• David Sales

9 Months

It's Monday. It's a beautiful day.

The sun is shining and the crisp fall air reminds me that the seasons are in transition. Time is marching on and change is all around me. Parts of me are getting older, parts of me seem to get younger, and parts of me feel just the age they should be.

One week ago, I acknowledged another sobriety milestone. I have been alcohol free for over 9 months, but I have found some healing of deep-seated wounds that have been with me long before alcohol entered my life. With healing has come significant inner shifts, allowing changes that, like seasons, happen with the passing of time. As I have written before, time is always in control and time seems to decide when healing occurs.

I have a lot of remorse, guilt, and shame. Perhaps I always will, and maybe that's fine. At my worst, my actions hurt people I loved and destroyed relationships. These are my biggest regrets as they far outweigh the self destruction I experienced. It is the irony of addiction. You inflict the most pain on those you love the most. That makes me sad. I never wanted to be that person, but I accept I was.

Many times in the past 9 months, I have felt selfish. Admittedly, I have focused mostly on myself, working as hard as I can to change me, discover my authentic self, and become a person who I can live with... a person who I can love. In doing so, I have made little effort to reach out to others, make meaningful amends, offer genuine apologies, and share the love in my heart with those I hurt. I have, however, thought of them often, missed them dearly, and longed for what once was. It has been painful, but necessary.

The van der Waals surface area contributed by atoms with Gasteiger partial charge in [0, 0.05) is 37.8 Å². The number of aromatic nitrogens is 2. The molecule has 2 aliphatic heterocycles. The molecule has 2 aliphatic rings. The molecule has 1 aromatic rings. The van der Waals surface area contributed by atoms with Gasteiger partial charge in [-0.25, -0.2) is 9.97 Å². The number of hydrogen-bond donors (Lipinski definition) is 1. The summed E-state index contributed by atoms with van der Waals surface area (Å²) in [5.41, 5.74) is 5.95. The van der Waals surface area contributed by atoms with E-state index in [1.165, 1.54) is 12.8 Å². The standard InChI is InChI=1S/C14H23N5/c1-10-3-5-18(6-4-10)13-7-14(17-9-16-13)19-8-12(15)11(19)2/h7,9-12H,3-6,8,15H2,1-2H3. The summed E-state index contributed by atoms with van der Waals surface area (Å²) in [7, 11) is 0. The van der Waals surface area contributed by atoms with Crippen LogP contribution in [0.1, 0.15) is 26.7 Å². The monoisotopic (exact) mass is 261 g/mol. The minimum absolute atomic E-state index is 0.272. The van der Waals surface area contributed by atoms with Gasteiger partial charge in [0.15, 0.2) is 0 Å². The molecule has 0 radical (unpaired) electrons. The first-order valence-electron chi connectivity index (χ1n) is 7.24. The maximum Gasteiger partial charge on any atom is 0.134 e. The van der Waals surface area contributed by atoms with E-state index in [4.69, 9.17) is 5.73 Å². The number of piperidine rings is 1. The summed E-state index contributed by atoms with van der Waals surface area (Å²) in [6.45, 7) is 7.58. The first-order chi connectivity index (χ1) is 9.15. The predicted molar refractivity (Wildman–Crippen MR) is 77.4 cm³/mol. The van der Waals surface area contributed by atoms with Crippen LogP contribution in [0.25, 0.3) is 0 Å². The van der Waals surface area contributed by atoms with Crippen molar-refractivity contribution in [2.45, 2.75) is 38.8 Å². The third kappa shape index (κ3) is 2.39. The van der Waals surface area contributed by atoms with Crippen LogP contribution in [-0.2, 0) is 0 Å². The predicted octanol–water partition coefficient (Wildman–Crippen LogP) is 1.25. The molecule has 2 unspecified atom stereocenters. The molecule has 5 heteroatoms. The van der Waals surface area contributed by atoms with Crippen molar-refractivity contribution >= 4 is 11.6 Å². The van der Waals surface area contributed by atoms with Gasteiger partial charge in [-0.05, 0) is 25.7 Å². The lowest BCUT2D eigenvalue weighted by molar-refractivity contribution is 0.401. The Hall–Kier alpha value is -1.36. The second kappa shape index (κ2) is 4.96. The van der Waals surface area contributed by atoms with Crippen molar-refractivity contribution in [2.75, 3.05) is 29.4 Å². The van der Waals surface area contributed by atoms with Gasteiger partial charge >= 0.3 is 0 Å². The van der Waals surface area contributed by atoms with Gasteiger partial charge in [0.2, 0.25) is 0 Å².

Perhaps truly loving someone requires letting them go. If I truly want a person to be happy, to flourish, and live their best life, I have to love them enough to accept that their best life may not include me... at least not in the way I wish. I know it is not my choice to make. Getting there is hard, but I think it's a must for me.

I used to throw apologies around like candy. Saying sorry, begging for forgiveness, and making hollow promises of change - these becoming more meaningless with every instance. These actions, a fundamental part of active addiction, were a correct definition of selfishness. There was no truth in any of it because it wasn't about them. It was about me. I don't want to do that again... ever.

When time decides I am wholly ready to make those amends, express those apologies, and love enough to allow others to choose my place in their best life, it will be because I truly, deep inside, believe it myself. Knowing I have changed, that I can trust myself, that I respect myself enough to be impeccable with my word, will be the real milestone I will celebrate. I will be the person I long to be. Good and loving.

When I acknowledge the months and days of sobriety, I don't think about the abstinence from alcohol. Being alcohol free is a means to an end, as removing it from my life has allowed me to work toward that goal of living my best life, being my best to myself and others, and living in love without expectation.

I am trying; I am changing, and I'm getting closer. I look forward to my true rebirth when time lets it be so.